Greek Music Falls on Deaf Ears in Athens?

A festival with Hellenic
focus that proves to be a
commendable initiative at
the Megaron Mousikis
sadly lacked an audience

By George Kyrkos-Tayas
Athens News

The programme of Cycle I of the Hellenic Music Fest organised by the Athens State Orchestra (May 6-14) augured well: it comprised works by 42 Greek composers spanning three centuries and involved a variety of conductors, soloists and ensembles. It also offered a day dedicated to ancient Greek and Byzantine music plus a three-day musicology conference titled Greek music in the era of globalisation. Granted that Greek classical music features very rarely in concerts here and that it is only recently that our knowledge of Greek musical literature has ceased to be fragmentary, one would expect the significance of the event to have translated into full houses and sold-out concerts. Sadly, that was not the case: in spite of their generally attractive programmes, the four concerts I attended were given in a virtually empty Athens Megaron. Poor marketing and a culture that for three decades now veers towards the popular (as opposed to what is mistakenly perceived as elitist) combined to turn this important, albeit belated artistic initiative into an opportunity missed.

The cycle started with a traversal of music of the Italian-influenced Ionian school by the Athens State Orchestra under Byron Fidetzis. That the overture from Xyndas' opera Conte Juliano opened the evening felt right--the earliest extant opera on a Greek libretto belongs to this composer. A lovely piece, it could have benefited from a more sensitive use of dynamics--a constant weakness of an ensemble that seems incapable of playing below mezzo forte. Still, in Mantzaros' Sono inquietto ed agitato, a Rossini-reminiscent aria where the tone of the music seemed to counter the meaning of the text, they drowned the soloist, baritone Tassis Christoyanno- poulos, only occasionally. His account of Carrer's The beggar was rather unconvincing (the voice sounded too fresh for the Old Man), but the orchestra (especially the cellos) excelled itself with some delicate phrasing.

Maestro Byron Fidetzis
The world premiere of Rhodotheatos' tone poem Athalia offered one of the earliest contributions to Greek instrumental writing; a garrulous but well-constructed piece, it was rendered with clarity and good ensemble. Lavrangas' The bonnie lass is fast asleep and Samaras' Victory celebration were spoiled by soprano Martha Arapi's excessive vibrato--a trait that also marred her diction--but the concert was brought to a close on a high note with a brilliant rendition of Hellenic Suite No. 1, also by Lavrangas.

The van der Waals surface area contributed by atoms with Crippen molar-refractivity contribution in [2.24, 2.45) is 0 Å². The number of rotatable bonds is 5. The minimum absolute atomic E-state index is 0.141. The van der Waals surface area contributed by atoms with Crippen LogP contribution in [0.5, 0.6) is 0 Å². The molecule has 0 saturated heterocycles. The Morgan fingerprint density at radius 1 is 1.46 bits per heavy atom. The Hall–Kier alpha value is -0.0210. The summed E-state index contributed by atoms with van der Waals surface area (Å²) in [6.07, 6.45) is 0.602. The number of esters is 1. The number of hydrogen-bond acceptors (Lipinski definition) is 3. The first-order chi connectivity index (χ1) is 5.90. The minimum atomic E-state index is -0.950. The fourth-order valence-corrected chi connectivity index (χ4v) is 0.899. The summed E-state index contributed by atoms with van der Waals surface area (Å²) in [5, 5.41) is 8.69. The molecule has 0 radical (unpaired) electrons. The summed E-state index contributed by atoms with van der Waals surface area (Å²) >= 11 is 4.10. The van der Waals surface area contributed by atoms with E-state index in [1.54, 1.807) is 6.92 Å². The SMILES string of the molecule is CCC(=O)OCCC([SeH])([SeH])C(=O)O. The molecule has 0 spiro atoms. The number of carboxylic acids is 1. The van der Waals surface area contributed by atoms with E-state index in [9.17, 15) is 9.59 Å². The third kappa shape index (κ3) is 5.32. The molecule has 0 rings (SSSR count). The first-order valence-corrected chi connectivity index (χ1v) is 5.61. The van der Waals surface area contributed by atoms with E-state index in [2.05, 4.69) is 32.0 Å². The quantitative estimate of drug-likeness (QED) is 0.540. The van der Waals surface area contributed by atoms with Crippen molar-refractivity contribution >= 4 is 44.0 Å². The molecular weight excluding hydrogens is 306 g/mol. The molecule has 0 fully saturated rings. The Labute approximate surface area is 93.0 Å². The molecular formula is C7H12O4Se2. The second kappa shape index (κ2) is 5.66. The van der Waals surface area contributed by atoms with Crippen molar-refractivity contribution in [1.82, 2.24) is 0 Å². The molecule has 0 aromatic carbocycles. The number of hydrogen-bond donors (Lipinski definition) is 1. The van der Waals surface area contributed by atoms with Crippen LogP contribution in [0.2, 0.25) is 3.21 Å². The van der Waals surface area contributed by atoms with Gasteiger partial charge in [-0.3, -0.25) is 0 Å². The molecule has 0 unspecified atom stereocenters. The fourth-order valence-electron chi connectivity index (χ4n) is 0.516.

The evening on May 10 did not have a theme as such but was equally interesting. Following a short address given by con-ductor Nikos Christodoulou in memory of maestro Odysseus Dimitriadi who died last April, it opened with Koundourov's Sinfonietta, an atmospheric score de-scribed as "a small jewel in Greek orches-tral literature" --the rendition was distin-guished by excellent ensemble, firm tempos and well-executed transitions. Haris Vrondos' Monologue for string orchestra, another world premiere, was played with commitment, the conductor making sense of its veiled poignancy and gentle dissonances. 

Maestro Nikos Christodoulou

Yannis Christou's Toccata for piano and orchestra, featuring Geoffrey Douglas Madge as soloist, propelled the small audience right into the centre of this composer's unique sound-world with a rousing, powerful performance that reached high levels of tension and required great agility from the pianist who ended up dripping with sweat. In part II, Skalkottas' Concerto for piano and orchestra No. 1, with the same soloist, was rendered with conviction, internalised precision, rhythmic crispness and--surprisingly in the dramatic Andante cantabile--some humour. With that concert, the Symphony Orchestra of the Municipality of Athens put itself firmly on the map.

The second Athens State Orchestra evening (May 12) proved more interesting than the first. Offering works by composers of the so-called National School, it started with Varvoglis' symphonic poem The fete, a joyous piece that betrays French influences but deserves to enter the repertory. Next, Levidis' The return to the enslaved motherland, a tone poem for mezzo and orchestra, was performed by Maria Vlachopoulou, whose well-positioned voice did not hide the rather uniform reading. The two excerpts from Nezeritis' opera King Aniliagos and Axiotis' Reminiscence of a dance were given expressive accounts, but Kalomiris's Romeiki suite did not avoid a degree of bombast in the Scherzo: the Finale compensated for it with some white heat moments in a score that is over-the-top anyway.
Of the concert on May 13 it was the performers that mainly impressed me: the Thessaloniki State Symphony Orchestra under Myron Michaelides gave consistently sensitive accounts of works by composers who have been active in Salonica. In Theophanous' Attica, as in Themelis' Icarian dance and Astrinides' Cypriot rhapsody, they both captured the mood of the piece and exhibited all the virtues of solid music-making (especially in the latter). Christos Samaras' Lamento I found pitched a bit strong, but Riades' stage music for Euripides' Hecuba and Margaritis' epic symphony Odysseus and Nausica offered an interesting contrast.

Maestro Myron Michaelides

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